The thousands of different bacteria living in our intestinal tract – our microbiome – have a major impact on our health, but the details are still unclear. A Weizmann Institute study
that recently appeared in Science
suggests approaching this topic by assessing how quickly the bacteria grow.
The methodology is revealing interesting relationships between bacterial growth rates and conditions such as type 2 diabetes and inflammatory bowel disease. The new computational approach can shed light on a dynamic process such as growth from a static “snapshot” of a single sample, and it may could have implications for both diagnostics and new avenues of research.
Tal Korem and David Zeevi, research students in the lab of Prof. Eran Segal of the Department of Computer Science and Applied Mathematics at the Weizmann Institute, directed the research, with collaborators Jotham Suez, a research student in Dr. Eran Elinav’s lab in the Department of Immunology, and Dr. Adina Weinberger, a research associate in Prof. Segal’s lab.
The researchers started with the advanced genomic sequencing techniques used in many microbiome studies, which sequence all of the bacterial DNA in a sample. From the short sequences, researchers develop a picture of the types of bacteria and their relative abundance, but the Weizmann Institute group realized that this sequencing technique offered another type of information.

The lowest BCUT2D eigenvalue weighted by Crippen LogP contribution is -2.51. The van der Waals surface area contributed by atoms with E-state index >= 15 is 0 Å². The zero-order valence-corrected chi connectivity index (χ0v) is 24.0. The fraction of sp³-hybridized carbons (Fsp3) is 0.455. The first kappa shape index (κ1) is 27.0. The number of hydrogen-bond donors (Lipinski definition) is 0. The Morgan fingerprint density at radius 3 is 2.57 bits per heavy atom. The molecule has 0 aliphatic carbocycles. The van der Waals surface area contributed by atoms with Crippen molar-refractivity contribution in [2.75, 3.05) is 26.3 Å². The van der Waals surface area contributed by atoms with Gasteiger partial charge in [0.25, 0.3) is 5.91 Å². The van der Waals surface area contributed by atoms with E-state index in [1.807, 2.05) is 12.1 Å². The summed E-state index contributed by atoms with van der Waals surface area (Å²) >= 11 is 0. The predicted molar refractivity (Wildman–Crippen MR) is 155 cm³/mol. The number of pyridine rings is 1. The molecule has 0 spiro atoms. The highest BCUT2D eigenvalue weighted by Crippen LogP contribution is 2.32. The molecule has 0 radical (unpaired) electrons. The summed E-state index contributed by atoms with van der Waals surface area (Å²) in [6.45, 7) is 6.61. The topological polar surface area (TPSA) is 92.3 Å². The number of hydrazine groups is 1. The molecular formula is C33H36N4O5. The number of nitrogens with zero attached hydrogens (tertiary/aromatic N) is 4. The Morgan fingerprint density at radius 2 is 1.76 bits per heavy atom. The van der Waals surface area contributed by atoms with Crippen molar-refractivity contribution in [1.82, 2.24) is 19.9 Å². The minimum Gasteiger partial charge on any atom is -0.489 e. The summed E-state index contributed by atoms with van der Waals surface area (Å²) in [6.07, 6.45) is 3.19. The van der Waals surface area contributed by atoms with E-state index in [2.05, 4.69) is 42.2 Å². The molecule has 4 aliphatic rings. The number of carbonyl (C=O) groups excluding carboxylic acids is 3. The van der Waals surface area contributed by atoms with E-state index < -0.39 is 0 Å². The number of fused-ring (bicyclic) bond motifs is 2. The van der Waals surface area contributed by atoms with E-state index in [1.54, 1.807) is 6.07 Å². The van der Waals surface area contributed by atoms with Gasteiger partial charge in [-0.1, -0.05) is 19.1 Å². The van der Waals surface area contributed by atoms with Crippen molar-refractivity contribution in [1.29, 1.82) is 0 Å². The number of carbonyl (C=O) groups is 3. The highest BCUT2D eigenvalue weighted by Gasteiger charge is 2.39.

According to Prof. Segal, “The sample’s bacteria are doing what bacteria do best: making copies of their genomes so they can divide. Most of the bacterial cells contain more than one genome – a genome and a half, for example, or a genome and three quarters.”
Because most bacterial strains have pre-programmed “start” and “finish” codes, the team could identify the “start” point as the short sequence that was most prevalent in the sample. They found that the least prevalent, at the other end of the genome, was the DNA that gets copied last and that analyzing the relative amounts of starting DNA and ending DNA could be translated into the growth rate for each strain of bacteria. The researchers tested this concept experimentally, first in single-strain cultures for which the growth rate could be controlled and observed, then in multiple animal model systems, and finally in the DNA sequences of human microbiomes, in their full complexity.
They said that their method worked even better than they expected: Estimated bacterial growth rates were nearly identical to observed growth rates. According to Dr. Elinav, “Now we can finally say something about how the dynamics of our microbiome are associated with a propensity to disease. Microbial growth rate reveals things about our health that cannot be seen with any other analysis method.”
For example, in the examination of human microbiome data, the researchers determined that particular changes in bacterial growth rates are uniquely associated with type 2 diabetes, while other ones are tied to inflammatory bowel disease. Because these associations were not observed in the static microbiome “population” studies, the method could be used in the future as a diagnostic tool for early detection of disease or pathogen infection, or to determine the effects of probiotic or antibiotic treatment. In addition, the scientists hope this new understanding of the microbiome will spur further research into the connections between the complex, dynamic ecosystem inside of humans and human health.